What does it cost to buy the good life in Lafayette? More than other places in the South, especially when it comes to housing, according to an annual survey by national business organization ACCRA.

The nationwide survey, which has compared the cost of living in urban metro areas for the past 37 years, shows that Lafayette's cost of living index is higher ' sometimes far higher ' than other comparable communities, especially for those who make decent salaries.

The index compares the smallest consumer items, like the price of a T-bone steak and a bottle of J&B Scotch, a pound of ground beef and a six-pack of Heineken beer. But beef and alcohol are nothing when it comes to comparing the cost of an upscale home. The average cost of a new four-bedroom home here is tens of thousands more than in Mobile, Hattiesburg, Beaumont, Houston, Dallas and Midland, to name a few.

Lafayette homeowners also paid more last year than their counterparts in neighboring Baton Rouge, according to the most recent ACCRA survey, released in February.

Cost of living calculators can be tricky. They're not all created equally and use different methodology, sometimes making the data suspect. But ACCRA (formerly known as the American Chamber of Commerce Research Association) is a well-respected source for cost of living figures. Another reputable organization is Economy.com, whose co-founders are often quoted in The New York Times and the Wall Street Journal.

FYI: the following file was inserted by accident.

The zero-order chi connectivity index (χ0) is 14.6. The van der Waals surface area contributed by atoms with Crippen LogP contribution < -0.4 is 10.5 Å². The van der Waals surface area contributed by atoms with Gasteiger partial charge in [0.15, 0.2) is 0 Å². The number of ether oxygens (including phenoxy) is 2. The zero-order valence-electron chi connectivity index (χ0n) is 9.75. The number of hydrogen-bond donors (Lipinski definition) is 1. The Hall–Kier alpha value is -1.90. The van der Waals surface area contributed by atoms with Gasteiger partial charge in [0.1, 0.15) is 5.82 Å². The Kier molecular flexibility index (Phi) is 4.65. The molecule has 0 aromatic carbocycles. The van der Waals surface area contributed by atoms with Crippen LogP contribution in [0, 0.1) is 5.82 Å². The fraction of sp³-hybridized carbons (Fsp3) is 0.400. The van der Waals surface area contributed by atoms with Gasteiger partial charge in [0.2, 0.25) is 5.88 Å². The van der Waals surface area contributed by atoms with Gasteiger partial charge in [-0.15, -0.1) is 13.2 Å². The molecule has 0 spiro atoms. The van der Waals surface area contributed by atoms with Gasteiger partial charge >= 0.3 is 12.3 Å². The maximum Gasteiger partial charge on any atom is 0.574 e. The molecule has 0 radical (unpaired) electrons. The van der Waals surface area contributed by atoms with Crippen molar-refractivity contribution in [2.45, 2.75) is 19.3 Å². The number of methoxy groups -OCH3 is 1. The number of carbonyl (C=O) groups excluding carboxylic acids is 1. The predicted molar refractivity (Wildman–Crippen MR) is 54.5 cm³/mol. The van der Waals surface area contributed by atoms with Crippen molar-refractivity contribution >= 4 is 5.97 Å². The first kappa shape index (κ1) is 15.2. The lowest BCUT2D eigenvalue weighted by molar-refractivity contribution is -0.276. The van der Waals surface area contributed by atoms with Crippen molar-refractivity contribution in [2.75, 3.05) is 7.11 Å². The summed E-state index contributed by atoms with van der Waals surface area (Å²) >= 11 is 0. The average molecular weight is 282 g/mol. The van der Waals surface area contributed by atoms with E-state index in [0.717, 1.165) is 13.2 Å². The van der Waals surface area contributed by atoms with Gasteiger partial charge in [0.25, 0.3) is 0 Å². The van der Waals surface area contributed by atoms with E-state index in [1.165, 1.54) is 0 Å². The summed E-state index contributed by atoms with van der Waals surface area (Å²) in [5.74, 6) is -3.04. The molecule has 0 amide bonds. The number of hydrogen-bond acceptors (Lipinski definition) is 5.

Both organizations conduct in-depth surveys. ACCRA relies on community volunteers who are trained to strictly follow an exhaustive manual. Economy.com employs a stable of trained economists. Both organizations collect quarterly data.

The results are widely different, but equally valid. ACCRA numbers, based on averages, show that a more affluent lifestyle in Lafayette is more expensive than other places. Economy.com numbers, based on median numbers, show that the Lafayette market as a whole is more in line with the rest of the South.

The difference between the two lies behind the numbers.


ACCRA, based in Arlington, Va., was originally founded to help local chambers of commerce gather and compare the cost of living in their communities. Its first survey was conducted in 1968.

But as cities began focusing on economic development, creating separate organizations to help attract desirable businesses, the membership of the group shifted.

Today, ACCRA's members include chambers of commerce, economic development organizations, government agencies, universities, utility companies, community development groups, consultants and data providers. The non-profit ACCRA has nearly 500 members from 47 states and four Canadian provinces, according to its Web site.

ACCRA breaks down and weights the information it collects into six separate economic indicators: 13 percent grocery items; 30 percent housing; 9 percent utilities; 9 percent transportation; 4 percent health care; and 35 percent miscellaneous goods and services.

The mission of ACCRA is to study a specific standard of living, according to its manual. It is designed to answer this question: "How do urban areas compare in the cost of maintaining a standard of living appropriate for moderately affluent professional and managerial households?" ACCRA describes "moderately affluent" homeowners as parents with college degrees, one child, and a combined household income of between $70,000 and $100,000.